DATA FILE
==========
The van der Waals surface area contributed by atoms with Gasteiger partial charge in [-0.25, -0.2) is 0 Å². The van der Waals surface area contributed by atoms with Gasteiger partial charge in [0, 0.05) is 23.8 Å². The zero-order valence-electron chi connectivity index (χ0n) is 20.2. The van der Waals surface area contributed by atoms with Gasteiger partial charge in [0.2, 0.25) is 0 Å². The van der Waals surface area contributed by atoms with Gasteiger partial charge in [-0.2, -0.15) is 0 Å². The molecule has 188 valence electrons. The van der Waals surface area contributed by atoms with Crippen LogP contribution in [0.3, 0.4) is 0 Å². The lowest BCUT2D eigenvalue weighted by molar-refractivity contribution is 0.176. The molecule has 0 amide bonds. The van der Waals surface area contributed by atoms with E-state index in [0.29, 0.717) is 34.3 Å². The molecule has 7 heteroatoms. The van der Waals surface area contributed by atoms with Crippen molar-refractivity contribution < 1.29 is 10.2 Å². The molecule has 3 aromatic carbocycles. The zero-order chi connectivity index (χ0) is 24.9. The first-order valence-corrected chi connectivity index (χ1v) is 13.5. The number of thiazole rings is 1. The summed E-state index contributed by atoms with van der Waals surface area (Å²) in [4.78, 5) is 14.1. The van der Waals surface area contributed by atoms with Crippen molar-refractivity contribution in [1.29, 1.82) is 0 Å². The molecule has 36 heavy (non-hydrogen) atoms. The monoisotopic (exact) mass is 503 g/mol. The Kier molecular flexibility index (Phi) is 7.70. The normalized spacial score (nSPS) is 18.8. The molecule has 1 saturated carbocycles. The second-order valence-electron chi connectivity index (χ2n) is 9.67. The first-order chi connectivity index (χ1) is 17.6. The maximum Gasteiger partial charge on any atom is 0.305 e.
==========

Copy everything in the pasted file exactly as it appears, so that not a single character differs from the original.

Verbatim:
The van der Waals surface area contributed by atoms with Gasteiger partial charge in [-0.25, -0.2) is 0 Å². The van der Waals surface area contributed by atoms with Gasteiger partial charge in [0, 0.05) is 23.8 Å². The zero-order valence-electron chi connectivity index (χ0n) is 20.2. The van der Waals surface area contributed by atoms with Gasteiger partial charge in [0.2, 0.25) is 0 Å². The van der Waals surface area contributed by atoms with Gasteiger partial charge in [-0.2, -0.15) is 0 Å². The molecule has 188 valence electrons. The van der Waals surface area contributed by atoms with Crippen LogP contribution in [0.3, 0.4) is 0 Å². The lowest BCUT2D eigenvalue weighted by molar-refractivity contribution is 0.176. The molecule has 0 amide bonds. The van der Waals surface area contributed by atoms with E-state index in [0.29, 0.717) is 34.3 Å². The molecule has 7 heteroatoms. The van der Waals surface area contributed by atoms with Crippen molar-refractivity contribution < 1.29 is 10.2 Å². The molecule has 3 aromatic carbocycles. The zero-order chi connectivity index (χ0) is 24.9. The first-order valence-corrected chi connectivity index (χ1v) is 13.5. The number of thiazole rings is 1. The summed E-state index contributed by atoms with van der Waals surface area (Å²) in [4.78, 5) is 14.1. The van der Waals surface area contributed by atoms with Crippen molar-refractivity contribution in [1.29, 1.82) is 0 Å². The molecule has 36 heavy (non-hydrogen) atoms. The monoisotopic (exact) mass is 503 g/mol. The Kier molecular flexibility index (Phi) is 7.70. The normalized spacial score (nSPS) is 18.8. The molecule has 1 saturated carbocycles. The second-order valence-electron chi connectivity index (χ2n) is 9.67. The first-order chi connectivity index (χ1) is 17.6. The maximum Gasteiger partial charge on any atom is 0.305 e.